Tag Archives: Golden Age of Hip Hop

Before Michael Franti….

started walking barefoot and wearing dreadlocks, he was the vocalist for the rap group Disposable Heroes of Hiphoprisy. I don’t think the group had anything more than a cult following, but the songs they put out have stood the test of time, like a lot of hip hop music from the early 90s era.

This is why hip hop has been corporatized into modern day rap music. The songs being made in the early 90s were becoming more and more subversive and reaching people in the inner cities that could not otherwise be reached. Now, the genre has largely become a bunch of chants celebrating mindless materialism and fantasies of being a “thug”.

Songs like these are certainly tough to come by nowadays:

Hip Hop Used to be…

On the subway to one of our basketball games, I was able to have a discussion with some of my boys about old school hip-hop. I harangued them over whether they knew the artists of the late 1980s into the 1990s, the hip-hop on which I had been raised.

They knew practically no artists from my era outside of the obvious names like Tupac and Notorious B.I.G. I got more and more incredulous with every artist they had never heard of. After all, this was the Golden Age of hip-hop music where teens like me could nod their heads to the beat and learn something from the lyrics at the same time.

As the subway rap conversation with my boys carried into the Harlem stations, more and more passengers started to take an interest in the spectacle. Here was this white man schooling mostly minority boys on what hip-hop was. Many people looked at me and gave me nods of encouragement. They probably knew as well as I did that today’s urban youth are hooked on the canned, corporate and computerized genre of music they call “rap” today.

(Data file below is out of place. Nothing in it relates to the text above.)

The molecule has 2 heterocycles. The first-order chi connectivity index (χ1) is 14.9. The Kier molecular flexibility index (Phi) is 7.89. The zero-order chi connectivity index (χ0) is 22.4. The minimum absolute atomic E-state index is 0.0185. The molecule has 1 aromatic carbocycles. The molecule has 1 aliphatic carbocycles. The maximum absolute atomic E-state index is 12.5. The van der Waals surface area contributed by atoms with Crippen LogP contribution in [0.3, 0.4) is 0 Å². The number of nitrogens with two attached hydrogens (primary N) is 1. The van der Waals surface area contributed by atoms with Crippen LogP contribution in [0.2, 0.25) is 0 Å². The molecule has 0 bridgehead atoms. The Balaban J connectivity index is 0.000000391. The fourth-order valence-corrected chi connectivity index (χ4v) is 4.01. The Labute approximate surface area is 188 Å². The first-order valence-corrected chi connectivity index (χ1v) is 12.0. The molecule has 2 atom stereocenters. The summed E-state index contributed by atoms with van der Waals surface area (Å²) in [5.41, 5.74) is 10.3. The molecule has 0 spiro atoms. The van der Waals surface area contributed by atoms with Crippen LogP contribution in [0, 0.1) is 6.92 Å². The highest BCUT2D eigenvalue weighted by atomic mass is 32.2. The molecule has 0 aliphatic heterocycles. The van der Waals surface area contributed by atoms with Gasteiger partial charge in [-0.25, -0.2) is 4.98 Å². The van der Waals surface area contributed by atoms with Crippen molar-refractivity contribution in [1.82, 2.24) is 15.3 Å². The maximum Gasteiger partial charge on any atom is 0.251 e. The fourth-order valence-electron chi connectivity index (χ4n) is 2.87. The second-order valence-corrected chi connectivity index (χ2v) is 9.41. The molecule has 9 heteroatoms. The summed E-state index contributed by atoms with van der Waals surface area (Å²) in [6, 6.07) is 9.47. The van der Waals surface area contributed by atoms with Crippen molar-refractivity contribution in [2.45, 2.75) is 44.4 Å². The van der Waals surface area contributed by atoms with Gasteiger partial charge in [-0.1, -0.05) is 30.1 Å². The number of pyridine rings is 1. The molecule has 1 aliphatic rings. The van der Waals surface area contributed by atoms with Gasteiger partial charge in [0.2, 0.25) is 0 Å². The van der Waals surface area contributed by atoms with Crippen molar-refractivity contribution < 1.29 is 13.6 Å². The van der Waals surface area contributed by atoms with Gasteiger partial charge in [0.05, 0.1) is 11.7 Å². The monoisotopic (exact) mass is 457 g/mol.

It is shame that kids today are so out of touch with hip-hop’s Golden Era. Rap now is vacuous, repetitive and sing-songy. It is designed for dancing at the club. This means that lyrical skill and flow on the mic takes a backseat to a good beat. It has become junk music, auditory fast food.

On the other hand, the songs of hip-hop’s Golden Era were savory. Lyrical content was the focus with the beats being more gritty and basic. It was the complete opposite of today’s rap music.

One day, I will find a way to bring good hip-hop into my classroom. Not only is is it quality music, it is educational. Compare the following pairs of songs to see the differences between the rap of today and the rap of yesterday. For those who do not like rap, you might develop a bit of a discriminating ear for the genre.

TODAY (I DON’T EVEN KNOW WHAT THIS SONG IS ABOUT)

GOLDEN AGE (THE MESSAGE IS CLEAR)

TODAY (MINDLESS CHANTING)

GOLDEN AGE (RESISTANCE TO OPPRESSION)

TODAY (REPETITION WITH NO POINT)

GOLDEN AGE (THE ANGST OF POVERTY)

TODAY (MADE FOR GRINDING AT THE CLUB)

GOLDEN AGE (GHETTO OBSERVATIONS)

Corporations want to do to schools what they have already done to rap music. They want to take out anything that may cause children of the inner cities to think and replace it with pointless repetition. Drake does junk rap music. KIPP does junk education.